Is it April already?
March was full of sick days and unexpected down time. Terrible for doing work, wonderful for watching as much Netflix as possible, and therefore, providing you with a rather dense and rich list of March Favorites. You're welcome.
Let's dive right into it then.
If you haven't seen season one, do it. If you have, get to season two immediately. Did you know it's just six easy-to-binge episodes, waiting for you to consume in one hazy sick day? I do believe this arrived at the very end of March, and I watched it all in a matter of 72 hours, making it very close to an April favorite, but not quite. If you're unfamiliar, this is a BBC/Netflix drama about a police sergeant, Catherine, played by the incredible Sarah Lancashire. If you like a good crime drama/thriller, this will do the trick. If you're simply interested in really great acting and a heart-wrenching story, it does that, too. I cannot say enough good things about it, but I will say perhaps its best quality is the strength of its women - which should come as no surprise, because Sally Wainwright is creator and writer (and a fellow playwright).
I waited a really long time to watch this, and within the first ten minutes of watching on my television, I regretted not seeing it in the theater. This is one of the most gorgeous films ever made. Period. How it missed out on Oscar nods for production design, visual effects, and costumes is beyond me. More surprising (though, not surprising, because when do I ever agree?) is that critics complained about a lack of story. Guillermo del Toro may have put style over substance in this case, but it hardly usurps his masterful storytelling - in fact, it only enhances it. How do you tell a Gothic horror story without an incredible sense of atmosphere? The house bleeds. IT BLEEDS. I loved this film in nearly every way, and I will proudly be adding the blu-ray to my collection.
On That Old Bitch Cable:
Still hate it, still watching it.
Another release that had mixed reviews that I didn't pay any attention to. I will watch Zach Galifinakis do anything, especially play a rollerblading rodeo clown, and I am even more inclined when Louis CK is producing. However, the best part is without a doubt Louie Anderson playing Galifinakis's mother. It's casting that's simultaneously ludicrous and believably banal. I don't know why it works, but it does. Also, remember this? Same Louie.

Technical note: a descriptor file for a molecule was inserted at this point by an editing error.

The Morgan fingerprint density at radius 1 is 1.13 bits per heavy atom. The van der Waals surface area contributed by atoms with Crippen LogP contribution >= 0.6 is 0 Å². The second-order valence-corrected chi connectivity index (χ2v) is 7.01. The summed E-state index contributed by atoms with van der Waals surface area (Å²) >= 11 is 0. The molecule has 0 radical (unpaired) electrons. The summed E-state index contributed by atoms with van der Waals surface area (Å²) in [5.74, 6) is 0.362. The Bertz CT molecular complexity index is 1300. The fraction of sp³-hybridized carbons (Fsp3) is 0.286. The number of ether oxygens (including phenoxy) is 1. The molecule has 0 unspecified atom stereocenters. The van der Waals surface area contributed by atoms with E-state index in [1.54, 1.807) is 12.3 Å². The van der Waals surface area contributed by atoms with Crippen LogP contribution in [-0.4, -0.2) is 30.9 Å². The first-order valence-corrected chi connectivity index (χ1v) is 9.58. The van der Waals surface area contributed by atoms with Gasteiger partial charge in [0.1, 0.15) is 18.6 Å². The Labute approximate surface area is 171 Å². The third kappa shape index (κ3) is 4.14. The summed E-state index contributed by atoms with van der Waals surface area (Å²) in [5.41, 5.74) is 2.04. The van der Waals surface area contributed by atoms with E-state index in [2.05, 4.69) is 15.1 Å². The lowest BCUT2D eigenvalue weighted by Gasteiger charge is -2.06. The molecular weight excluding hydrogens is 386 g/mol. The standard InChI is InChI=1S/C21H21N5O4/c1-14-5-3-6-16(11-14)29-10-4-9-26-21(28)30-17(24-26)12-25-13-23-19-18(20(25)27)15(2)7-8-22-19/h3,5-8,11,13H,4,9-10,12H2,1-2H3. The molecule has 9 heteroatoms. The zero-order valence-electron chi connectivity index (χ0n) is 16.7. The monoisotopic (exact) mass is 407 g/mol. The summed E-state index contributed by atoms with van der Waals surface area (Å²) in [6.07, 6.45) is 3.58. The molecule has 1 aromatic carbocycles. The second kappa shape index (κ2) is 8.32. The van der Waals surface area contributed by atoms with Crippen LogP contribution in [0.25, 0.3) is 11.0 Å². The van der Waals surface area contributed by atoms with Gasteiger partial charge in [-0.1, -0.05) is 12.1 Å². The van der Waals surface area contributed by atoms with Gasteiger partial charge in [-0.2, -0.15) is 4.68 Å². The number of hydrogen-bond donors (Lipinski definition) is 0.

Even I'm not immune to this. It's delightfully campy and nobody's a good guy. And whatever kind of acting John Travolta is doing (including lack of facial expressions) should be greatly rewarded.
I see a lot of children's movies in theaters. Shaun the Sheep, Disney Princess movies, the absurd little minions, anything that offers the promise of stop motion, I'm there. So my boyfriend took off a little early from work so we could go see this one in the company of fifty or so children under the age of ten and their accompanying parents/guardians, most of whom spent the movie carting said children off for endless bathroom breaks - do you regret that quart-sized soda purchase now? Lest you think I'm complaining, know that this made the experience all the more authentic, as Disney films are best enjoyed with those they are intended for. And in the case of Zootopia, I think that's very firmly the parents. Yes, it's for kids. Yes, it's the kind of story with a moral. Do I think that kids need to be told about the harsh realities, complications, and immoralities of racial profiling? Sure, but not as much as their parents do.
I learned a lot in just over an hour, and I had a good time doing it. I thought about this one a lot after we saw it because it is genuinely complicated. But while I think the kids probably went home, thought about how everyone should be treated equally, and then took a nice nap, I suspected myself and the adults were having different thoughts. Ones that involved recent shootings, protests, and real world human rights violations - all of which were so adequately handled in this animated children's film, I didn't quite know where to start. Kudos to Disney for knowing how to entertain kids and educate grown-ups at the same time.
I actually think I saw this at the end of February, but since I didn't get to a February favorites, I'm including it in March favorites. The hype around this is real - but don't be like the teenagers in front of us who were expecting some kind of Saw-esque torture horror. This is slow-paced, psychological horror that draws equal bits from The Exorcist and The Crucible. It's also in old English, with no helpful subtitles. You've really got to pay attention, and that helps make The Witch an extra excruciating experience.
10 Cloverfield Lane
I couldn't ever get through the first Cloverfield because of its nausea-inducing POV camera. But thankfully, this sequel requires no knowledge of its predecessor (though I'd be curious to know if lovers of that film found it helpful in context with this one). It was fun, creepy, and unexpected. I honestly went because of this well cut trailer and its ironic use of my favorite Tiffany song (actually, Tommy James and the Shondells, but who can forget Tiffany's cover?!). John Goodman is the undeniable highlight. Along with that big bucket by the bathroom.
What were your March favorites?
Tell me what I'm missing! Leave all suggestions, recommendations, personal vendettas in the comments, please - I love 'em!
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